Lenovo ThinkPad E490: A singular focus for the 2019 E-series laptop

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Starting at $857.00

For anyone keeping track, the Lenovo ThinkPad E490 is the latest in the E-series, following the E480 from 2018 and improves upon a single crucial feature which was battery performance from its offering last year.

After spending a few weeks with the ThinkPad E490, it’s quick to see where Lenovo invested its time revisions and seems to start and mostly stop at the battery performance.

Much of the ThinkPad E490 has remained unchanged from its 2018 predecessor and that applies to the overall plastic and aluminum aesthetic design, the port selections, weight distribution, long key travel, and even its seemingly dated IPS display panel.

In 2019, the ThinkPad E490 starts at $857.95 and gives users the latest Intel 8th generation Core i3-8145U, i5-8265U and i7-8565U processor, AMD Radeon RX 550 GPU with 2GB GDDR5 or standard UHD Graphics 620 GPU, up to 8GB DDR4 RAM at 24000 MHz, 14″ FHD IPS display, 3-USB Ports, 1-USB Type C connector, full HDMI port, microSD card reader, Gigabit Ethernet port.

Other features on the ThinkPad E490 include Windows Hello bio-authentication support via fingerprint reader, fixed focus 720p web camera, security lock slot, spill-resistant keyboard, and dual level backlit keyboard light.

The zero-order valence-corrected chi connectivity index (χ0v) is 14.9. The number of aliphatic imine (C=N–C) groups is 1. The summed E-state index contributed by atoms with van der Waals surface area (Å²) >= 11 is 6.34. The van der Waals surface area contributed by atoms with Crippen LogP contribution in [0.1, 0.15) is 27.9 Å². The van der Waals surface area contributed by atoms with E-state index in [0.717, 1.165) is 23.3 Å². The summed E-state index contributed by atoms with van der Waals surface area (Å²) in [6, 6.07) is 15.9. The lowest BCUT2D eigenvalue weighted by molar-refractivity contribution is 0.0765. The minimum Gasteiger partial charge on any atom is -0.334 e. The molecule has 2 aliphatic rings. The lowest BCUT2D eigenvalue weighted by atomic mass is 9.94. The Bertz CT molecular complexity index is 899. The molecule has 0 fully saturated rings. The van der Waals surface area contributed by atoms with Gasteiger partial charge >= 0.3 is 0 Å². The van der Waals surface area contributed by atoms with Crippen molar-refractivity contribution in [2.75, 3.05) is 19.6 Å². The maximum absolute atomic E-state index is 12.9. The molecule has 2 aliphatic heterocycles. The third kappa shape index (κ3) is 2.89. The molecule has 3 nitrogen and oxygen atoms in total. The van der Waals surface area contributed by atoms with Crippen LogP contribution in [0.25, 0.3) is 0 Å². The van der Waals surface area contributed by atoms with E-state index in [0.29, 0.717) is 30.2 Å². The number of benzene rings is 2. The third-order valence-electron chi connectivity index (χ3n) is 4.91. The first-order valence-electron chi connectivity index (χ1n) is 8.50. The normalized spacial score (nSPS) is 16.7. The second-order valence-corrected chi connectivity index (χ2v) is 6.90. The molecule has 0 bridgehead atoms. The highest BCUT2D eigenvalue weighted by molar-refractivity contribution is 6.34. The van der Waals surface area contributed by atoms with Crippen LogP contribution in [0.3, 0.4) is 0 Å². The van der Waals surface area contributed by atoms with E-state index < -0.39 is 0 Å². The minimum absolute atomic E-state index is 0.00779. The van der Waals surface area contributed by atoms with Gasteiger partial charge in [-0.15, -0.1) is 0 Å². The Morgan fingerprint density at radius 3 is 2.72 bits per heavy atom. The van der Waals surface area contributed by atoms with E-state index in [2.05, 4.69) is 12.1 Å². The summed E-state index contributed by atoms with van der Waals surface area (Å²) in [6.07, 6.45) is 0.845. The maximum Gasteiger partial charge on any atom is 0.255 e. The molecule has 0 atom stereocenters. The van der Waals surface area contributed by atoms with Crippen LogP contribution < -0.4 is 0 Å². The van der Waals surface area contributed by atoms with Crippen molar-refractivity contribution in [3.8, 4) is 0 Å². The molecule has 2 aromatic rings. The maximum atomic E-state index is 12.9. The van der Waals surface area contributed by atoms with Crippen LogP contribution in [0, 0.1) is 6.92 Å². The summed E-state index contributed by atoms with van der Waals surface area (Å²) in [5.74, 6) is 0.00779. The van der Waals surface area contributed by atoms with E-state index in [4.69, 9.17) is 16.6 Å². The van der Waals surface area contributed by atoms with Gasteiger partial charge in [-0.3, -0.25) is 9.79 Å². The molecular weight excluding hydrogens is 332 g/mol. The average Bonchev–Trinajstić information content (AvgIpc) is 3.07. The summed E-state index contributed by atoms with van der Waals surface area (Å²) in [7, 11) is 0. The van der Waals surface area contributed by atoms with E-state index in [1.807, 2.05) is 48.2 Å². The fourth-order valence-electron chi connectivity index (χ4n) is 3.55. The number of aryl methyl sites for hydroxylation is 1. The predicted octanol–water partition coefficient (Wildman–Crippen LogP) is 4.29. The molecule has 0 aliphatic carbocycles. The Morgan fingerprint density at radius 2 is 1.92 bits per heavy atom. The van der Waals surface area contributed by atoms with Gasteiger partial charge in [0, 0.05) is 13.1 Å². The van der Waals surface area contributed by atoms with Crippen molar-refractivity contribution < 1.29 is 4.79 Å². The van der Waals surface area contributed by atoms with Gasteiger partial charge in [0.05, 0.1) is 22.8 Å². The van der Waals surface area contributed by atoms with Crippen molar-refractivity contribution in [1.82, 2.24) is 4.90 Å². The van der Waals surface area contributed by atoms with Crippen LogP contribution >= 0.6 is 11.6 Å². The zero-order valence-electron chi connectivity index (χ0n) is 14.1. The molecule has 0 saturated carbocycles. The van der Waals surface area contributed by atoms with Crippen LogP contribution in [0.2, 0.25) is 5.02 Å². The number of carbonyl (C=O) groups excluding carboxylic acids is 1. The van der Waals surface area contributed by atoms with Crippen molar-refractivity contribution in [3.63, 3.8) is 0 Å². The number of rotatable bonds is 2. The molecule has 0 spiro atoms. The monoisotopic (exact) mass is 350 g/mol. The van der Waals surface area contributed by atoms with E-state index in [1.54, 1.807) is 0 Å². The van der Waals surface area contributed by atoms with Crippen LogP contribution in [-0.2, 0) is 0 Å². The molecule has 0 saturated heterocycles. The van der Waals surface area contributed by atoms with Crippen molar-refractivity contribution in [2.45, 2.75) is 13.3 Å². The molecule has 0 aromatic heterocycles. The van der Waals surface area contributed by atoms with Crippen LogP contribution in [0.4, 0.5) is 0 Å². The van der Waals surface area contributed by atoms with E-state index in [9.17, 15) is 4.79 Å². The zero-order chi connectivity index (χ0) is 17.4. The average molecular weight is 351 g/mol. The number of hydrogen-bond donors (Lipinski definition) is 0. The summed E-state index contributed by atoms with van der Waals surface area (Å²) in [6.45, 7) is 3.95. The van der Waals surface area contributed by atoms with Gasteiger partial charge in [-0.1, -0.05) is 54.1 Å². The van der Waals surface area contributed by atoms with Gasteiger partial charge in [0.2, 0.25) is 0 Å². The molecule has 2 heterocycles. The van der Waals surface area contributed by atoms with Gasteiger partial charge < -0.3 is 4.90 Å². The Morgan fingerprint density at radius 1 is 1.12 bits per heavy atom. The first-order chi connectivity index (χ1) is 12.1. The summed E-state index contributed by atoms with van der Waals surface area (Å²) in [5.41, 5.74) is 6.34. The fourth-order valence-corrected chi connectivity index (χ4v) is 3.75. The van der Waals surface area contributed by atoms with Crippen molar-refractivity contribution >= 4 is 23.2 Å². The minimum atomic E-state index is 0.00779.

While most of these “features” have become pretty standard with the ThinkPad E-series, the new improvements come primarily in battery life. The ThinkPad E490 still weighs about the same as last years device at roughly 3.9 lbs but most of its portability comes in its ability to be away from a charger for much longer, to the tune of 9.5 hours.

The increase in battery life is a marketed improvement over its predecessor and category competitors which all lasted roughly 6 hours under similar workloads. The only other product category competitor that lasts longer was the Acer Swift 3 but I’m sure most enterprise contracts are still signed with Lenovo rather than Acer.

Beyond specs and features, the E490 is an honorable addition to the E-series and provides a pretty standard productivity experience. The model I tested with an i5 processor, UHD 620 graphics, 8GB RAM and 512 SSD was snappy, cool and relatively quiet when pushed at max CPU loads.

I’m normally not into 3D rendering or make use of Photoshop for more than adjusting the occasional layer here and there, but I had some special projects this quarter and decided to work my reviews into my workflow. When used for some 3D rendering the E490’s fans did kick in and since they are mostly bottom facing, the sound reverberated off the desk and made the entire package noticeably louder than it normally is.

The increase in noise and heat occurred when I worked on my Photoshop project with over 56 layers and manipulated vectors as well. There were, on occasion, a few graphical glitches and pauses, but I attribute much of that to the Intel UHD 620 GPU. I would like to test this workload again using the optional Radeon RX 550 next time.

Overall, the E490 is a decent upgrade if you have no say in what corporate slaps down on your desk, but there are several better options in the market and even from Lenovo that justify the cost of over $800 dollars in 2019. I’m glad and impressed how Lenovo managed to squeeze more battery life out of the upgrade, but aside from battery improvements, there isn’t much more in the way of value propositions that warrant the 2019 upgrade.